Tuesday, April 19, 2011

Tweeting like a twit

Well I finally joined the modern age and set up a twitter account.  If you wish to follow it is under ospreyoutfitter http://twitter.com/#!/search/ospreyoutfitter  I am guiding the rest of the week.  I am also in the process of composing a new post on the current proposal by Montana FWP to increase the kill limit on brown trout.  This is outrageous!  If, like me, you see this as a war on brown trout please write them a letter voicing your opinion.  Look for more to follow.

Sunday, March 27, 2011

The Passing of a Good Friend and a Great Man

Tommy at home by the campfire
It is with an extremely heavy and sad heart with which I write this blog. I just found out that my good friend Tommy Sagen died early this morning. Tommy was a great man and a true Red Belly, a name for a native Montanan and our state fish. You always knew where you stood with Tommy. If he told you he was going to do something, it always got done. He was cut from the cloth of a dying generation, where a hand shake still meant something. Even though I only knew Tommy for the last four years, I had an immediate connection with him.

I will miss these times and only wish I had more of them
I first met Tommy the summer of 2007. He walked in my house with his usual summer attire of cutoff jean shorts and a denim long sleeve shirt, which always had a small empty plastic milk container for his snoose spit. After tipping back a few Captain Morgan and Coke's (Tommy's favorite drink), Tommy asked if I minded if he brought his guitar in to play a few songs. To which I replied, "Hell no! I will pour us a couple more cocktails while you get it." This began my love affair with Tommy Sagan's music. Tommy mostly played all his own music. The lyrics came from his experiences through life. From hunting big game in the Flathead Valley, upland birds on the Highline, fishing for trout and salmon, running trains and the women that broke his heart, Tommy's lyrics were funny, poignant and deep with wisdom. I, and many other people, spent many of nights around a campfire listening to Tommy play his guitar. After a while we all knew his lyrics and he loved it when people would sing with him. Every once in a while we would hear a new song on the radio that we knew Tommy could play. Sure as shit, it would only take him a couple of times for him to listen to it before he could play it. Tommy was an incredibly talented musician. I always threatened to rent a studio so we could get some of his music recorded. I regret not ever doing it now more than ever. Every time I mentioned it to Tommy he was always a little leery. He would say, "I will do it Buddy-boy but I just don't think it would have the same feeling that it does sitting around the campfire." It may not have had the same feeling but his music would have lived on. Now his songs are lost forever.  Fortunately, I did film a couple of songs a few years ago.  Here are three songs on the following links on Youtube:  Tommy singing "More Desire" http://www.youtube.com/watch?v=l9dn0gEk1xg Tommy siging "Red Belly" with help from the crowd http://www.youtube.com/watch?v=1LUa2CFIh9w and Tommy singing "Turnin' My Wheels" also with help from the crowd http://www.youtube.com/watch?v=UAtx7QRdoWw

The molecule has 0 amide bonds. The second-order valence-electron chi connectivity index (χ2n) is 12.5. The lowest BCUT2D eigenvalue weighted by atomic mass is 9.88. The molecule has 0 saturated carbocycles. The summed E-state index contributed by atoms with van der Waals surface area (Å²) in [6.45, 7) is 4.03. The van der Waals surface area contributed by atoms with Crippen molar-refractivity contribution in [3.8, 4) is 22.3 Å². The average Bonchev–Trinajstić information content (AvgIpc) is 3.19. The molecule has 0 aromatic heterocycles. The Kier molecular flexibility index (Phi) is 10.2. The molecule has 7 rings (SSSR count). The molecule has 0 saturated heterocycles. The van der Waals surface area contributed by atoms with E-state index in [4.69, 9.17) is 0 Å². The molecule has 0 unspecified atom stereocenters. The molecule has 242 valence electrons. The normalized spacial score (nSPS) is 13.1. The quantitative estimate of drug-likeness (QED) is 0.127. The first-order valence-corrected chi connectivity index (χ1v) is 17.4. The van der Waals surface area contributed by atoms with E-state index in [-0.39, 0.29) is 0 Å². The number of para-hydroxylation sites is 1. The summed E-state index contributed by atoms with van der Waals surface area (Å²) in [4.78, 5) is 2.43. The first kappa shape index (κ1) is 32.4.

A great man and musician.  RIP Tommy Sagan
Tommy wasn't just a good musician he was a kind and generous man. He would literally give you the shirt off his back. That expression gets thrown around a lot. I think it is due to the fact that it never happens much anymore. Tommy and I had many discussions about the demise of morality by the younger generations. Tommy was a man who worked hard and played even harder. Just a few years ago he had retired from the railroad. He was at the point in his life where he was able to enjoy the things he loved most; fishing, hunting and being with friends. Unfortunately that time was cut way too short.

I am sure the music in heaven has gotten much sweeter and more colorful. I picture him sitting around a campfire entertaining the angels. I bet he has even got them singing along with him by now. I will dearly miss his company and songs around my firepit! My you rest in peace Dickhead (Tommy's term of endearment). Save a spot for me around your firepit up there. I love you and goodbye.